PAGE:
Adam Smith on Markets and Justice

Philosophy Compass 9 (12):864-875 (2014)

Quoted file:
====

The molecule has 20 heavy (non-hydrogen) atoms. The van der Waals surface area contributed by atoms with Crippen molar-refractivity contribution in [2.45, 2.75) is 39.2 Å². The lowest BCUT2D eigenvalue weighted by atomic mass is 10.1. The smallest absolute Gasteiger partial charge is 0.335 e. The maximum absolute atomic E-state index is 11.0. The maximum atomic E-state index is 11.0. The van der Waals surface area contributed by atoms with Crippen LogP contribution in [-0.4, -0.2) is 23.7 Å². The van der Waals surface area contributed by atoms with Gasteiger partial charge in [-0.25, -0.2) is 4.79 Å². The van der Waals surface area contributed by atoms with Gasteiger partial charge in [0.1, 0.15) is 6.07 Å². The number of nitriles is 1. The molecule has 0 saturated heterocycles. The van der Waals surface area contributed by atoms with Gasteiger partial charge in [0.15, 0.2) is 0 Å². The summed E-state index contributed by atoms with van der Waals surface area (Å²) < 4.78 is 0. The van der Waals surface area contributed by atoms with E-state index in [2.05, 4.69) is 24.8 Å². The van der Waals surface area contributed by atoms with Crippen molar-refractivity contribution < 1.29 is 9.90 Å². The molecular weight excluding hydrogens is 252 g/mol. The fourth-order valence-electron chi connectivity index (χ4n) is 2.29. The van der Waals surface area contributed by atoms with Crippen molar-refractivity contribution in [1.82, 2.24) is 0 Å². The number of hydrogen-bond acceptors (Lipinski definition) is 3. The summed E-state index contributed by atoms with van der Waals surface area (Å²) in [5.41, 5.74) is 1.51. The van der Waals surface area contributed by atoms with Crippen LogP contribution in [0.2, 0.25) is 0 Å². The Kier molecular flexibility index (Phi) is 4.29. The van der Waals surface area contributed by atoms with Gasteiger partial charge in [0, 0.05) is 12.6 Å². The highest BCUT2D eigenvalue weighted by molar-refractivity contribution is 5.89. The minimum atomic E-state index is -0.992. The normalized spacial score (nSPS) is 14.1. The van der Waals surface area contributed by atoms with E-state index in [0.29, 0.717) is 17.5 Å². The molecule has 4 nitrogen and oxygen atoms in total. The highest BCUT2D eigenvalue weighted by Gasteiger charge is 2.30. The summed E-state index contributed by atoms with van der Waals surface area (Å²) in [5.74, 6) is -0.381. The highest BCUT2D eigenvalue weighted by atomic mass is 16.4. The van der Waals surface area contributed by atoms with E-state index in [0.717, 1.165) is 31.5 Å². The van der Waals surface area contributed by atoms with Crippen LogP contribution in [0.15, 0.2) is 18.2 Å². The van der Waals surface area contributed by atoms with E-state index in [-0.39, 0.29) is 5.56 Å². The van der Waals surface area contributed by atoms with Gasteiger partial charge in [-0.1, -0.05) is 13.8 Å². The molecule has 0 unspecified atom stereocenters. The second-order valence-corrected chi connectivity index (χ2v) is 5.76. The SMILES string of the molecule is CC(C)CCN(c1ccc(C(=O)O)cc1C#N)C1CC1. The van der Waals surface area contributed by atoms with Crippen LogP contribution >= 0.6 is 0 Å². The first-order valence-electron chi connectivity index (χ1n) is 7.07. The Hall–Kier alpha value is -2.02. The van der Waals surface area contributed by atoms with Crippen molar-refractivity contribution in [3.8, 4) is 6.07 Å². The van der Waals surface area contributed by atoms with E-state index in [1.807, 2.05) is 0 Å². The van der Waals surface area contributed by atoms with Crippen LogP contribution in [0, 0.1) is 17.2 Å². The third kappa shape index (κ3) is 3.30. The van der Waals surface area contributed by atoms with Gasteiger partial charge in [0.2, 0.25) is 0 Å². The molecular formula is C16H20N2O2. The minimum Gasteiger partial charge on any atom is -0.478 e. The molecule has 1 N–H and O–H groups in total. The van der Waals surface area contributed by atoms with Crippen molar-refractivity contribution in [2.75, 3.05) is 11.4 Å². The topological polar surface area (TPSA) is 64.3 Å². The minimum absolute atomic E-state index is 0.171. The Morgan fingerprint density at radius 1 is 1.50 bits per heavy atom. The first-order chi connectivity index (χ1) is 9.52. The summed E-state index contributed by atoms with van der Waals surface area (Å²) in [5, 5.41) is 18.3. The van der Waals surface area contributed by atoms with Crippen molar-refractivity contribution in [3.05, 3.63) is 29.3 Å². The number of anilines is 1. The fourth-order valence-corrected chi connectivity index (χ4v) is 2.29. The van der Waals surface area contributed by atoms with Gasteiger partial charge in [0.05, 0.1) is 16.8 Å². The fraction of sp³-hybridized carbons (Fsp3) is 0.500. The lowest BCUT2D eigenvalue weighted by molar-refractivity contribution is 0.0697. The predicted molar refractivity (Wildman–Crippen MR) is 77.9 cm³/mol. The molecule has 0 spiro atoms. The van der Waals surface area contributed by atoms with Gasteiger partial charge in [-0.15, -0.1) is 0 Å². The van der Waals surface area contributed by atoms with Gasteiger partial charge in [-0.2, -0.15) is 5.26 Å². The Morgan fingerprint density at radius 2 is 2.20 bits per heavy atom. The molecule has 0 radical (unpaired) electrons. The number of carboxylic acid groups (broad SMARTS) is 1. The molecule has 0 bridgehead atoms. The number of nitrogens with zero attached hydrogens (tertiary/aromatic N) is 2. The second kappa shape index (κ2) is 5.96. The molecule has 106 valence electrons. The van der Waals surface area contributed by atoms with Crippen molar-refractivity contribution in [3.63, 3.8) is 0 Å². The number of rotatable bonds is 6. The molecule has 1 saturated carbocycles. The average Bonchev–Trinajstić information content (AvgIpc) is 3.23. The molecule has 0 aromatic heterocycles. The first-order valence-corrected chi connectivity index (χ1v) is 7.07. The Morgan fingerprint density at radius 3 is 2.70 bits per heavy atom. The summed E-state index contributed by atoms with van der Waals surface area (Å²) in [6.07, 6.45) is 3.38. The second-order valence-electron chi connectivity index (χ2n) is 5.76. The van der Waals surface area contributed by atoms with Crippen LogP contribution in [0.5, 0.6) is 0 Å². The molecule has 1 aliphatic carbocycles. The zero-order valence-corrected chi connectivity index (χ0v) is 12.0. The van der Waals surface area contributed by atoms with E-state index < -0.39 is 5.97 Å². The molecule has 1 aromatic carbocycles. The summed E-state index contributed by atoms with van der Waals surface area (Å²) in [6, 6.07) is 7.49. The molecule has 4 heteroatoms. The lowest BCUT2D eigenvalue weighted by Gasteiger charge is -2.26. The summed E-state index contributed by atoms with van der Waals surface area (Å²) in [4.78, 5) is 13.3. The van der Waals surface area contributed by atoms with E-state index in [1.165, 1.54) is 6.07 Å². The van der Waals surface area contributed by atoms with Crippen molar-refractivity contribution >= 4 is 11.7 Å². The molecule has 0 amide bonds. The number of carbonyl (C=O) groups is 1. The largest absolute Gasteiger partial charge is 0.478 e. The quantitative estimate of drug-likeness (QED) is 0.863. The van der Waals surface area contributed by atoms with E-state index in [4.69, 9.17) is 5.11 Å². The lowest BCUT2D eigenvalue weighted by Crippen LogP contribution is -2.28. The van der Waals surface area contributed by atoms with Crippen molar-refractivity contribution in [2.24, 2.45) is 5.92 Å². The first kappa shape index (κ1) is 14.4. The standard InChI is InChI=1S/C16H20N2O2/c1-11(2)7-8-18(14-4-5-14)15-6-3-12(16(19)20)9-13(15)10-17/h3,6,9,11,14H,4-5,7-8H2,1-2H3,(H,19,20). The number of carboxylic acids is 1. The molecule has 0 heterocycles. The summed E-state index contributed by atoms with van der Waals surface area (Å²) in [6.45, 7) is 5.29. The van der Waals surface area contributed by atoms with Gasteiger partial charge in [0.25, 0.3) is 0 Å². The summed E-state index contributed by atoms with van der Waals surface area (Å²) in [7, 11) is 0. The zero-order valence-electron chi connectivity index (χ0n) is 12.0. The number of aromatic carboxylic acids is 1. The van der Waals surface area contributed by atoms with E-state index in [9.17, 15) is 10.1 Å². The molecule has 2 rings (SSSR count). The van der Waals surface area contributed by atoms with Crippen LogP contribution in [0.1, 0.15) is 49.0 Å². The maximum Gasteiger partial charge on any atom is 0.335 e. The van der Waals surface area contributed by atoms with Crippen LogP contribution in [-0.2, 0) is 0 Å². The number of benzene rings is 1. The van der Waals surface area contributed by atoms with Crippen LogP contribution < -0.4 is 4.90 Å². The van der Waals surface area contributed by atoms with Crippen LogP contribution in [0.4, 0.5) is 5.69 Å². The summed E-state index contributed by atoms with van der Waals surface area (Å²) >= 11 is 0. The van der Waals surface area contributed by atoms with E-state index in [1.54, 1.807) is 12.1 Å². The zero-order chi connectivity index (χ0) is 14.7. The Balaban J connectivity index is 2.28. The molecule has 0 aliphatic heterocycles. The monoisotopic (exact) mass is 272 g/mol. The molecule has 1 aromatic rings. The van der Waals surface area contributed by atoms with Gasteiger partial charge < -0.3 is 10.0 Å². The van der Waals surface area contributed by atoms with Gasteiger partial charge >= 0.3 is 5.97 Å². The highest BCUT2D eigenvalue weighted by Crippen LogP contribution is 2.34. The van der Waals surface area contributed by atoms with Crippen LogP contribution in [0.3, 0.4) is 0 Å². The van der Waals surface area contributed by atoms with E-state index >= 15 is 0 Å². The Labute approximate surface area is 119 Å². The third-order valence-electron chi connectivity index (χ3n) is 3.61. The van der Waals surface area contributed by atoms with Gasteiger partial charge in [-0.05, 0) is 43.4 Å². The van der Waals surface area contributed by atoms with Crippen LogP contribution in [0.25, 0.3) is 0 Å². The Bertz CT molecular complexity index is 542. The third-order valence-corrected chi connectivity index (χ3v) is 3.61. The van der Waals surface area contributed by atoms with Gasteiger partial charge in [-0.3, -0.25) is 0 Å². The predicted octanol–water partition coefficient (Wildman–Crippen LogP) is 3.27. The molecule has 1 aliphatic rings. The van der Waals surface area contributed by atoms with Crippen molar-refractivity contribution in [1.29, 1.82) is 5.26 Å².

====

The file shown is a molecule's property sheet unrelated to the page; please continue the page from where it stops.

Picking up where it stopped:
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This paper discusses Adam Smith's views of social justice. It first describes Smith's optimistic view of markets, for example with regard to the absence of negative externalities, which implies that he considered certain normative problems to be the exception rather than the rule. Then, Smith's views on redistribution are discussed: although he is sympathetic to progressive taxation, his main focus remains on free markets, which can partly be explained by his distrust of politicians. If one takes a closer look as Smith's views of markets, however, it turns out that one of the reasons why he endorses them is their distributive features. He saw them as an antidote to the inequalities of the feudal age, offering all individuals an opportunity to work their way up to a decent standard of living and leading to more equality in the long run. Thus, Smith's account, while out-dated in certain ways, can serve as an inspiration for thinking about distributive justice not only as a question of redistributive taxation but also as a question of the institutional design of markets



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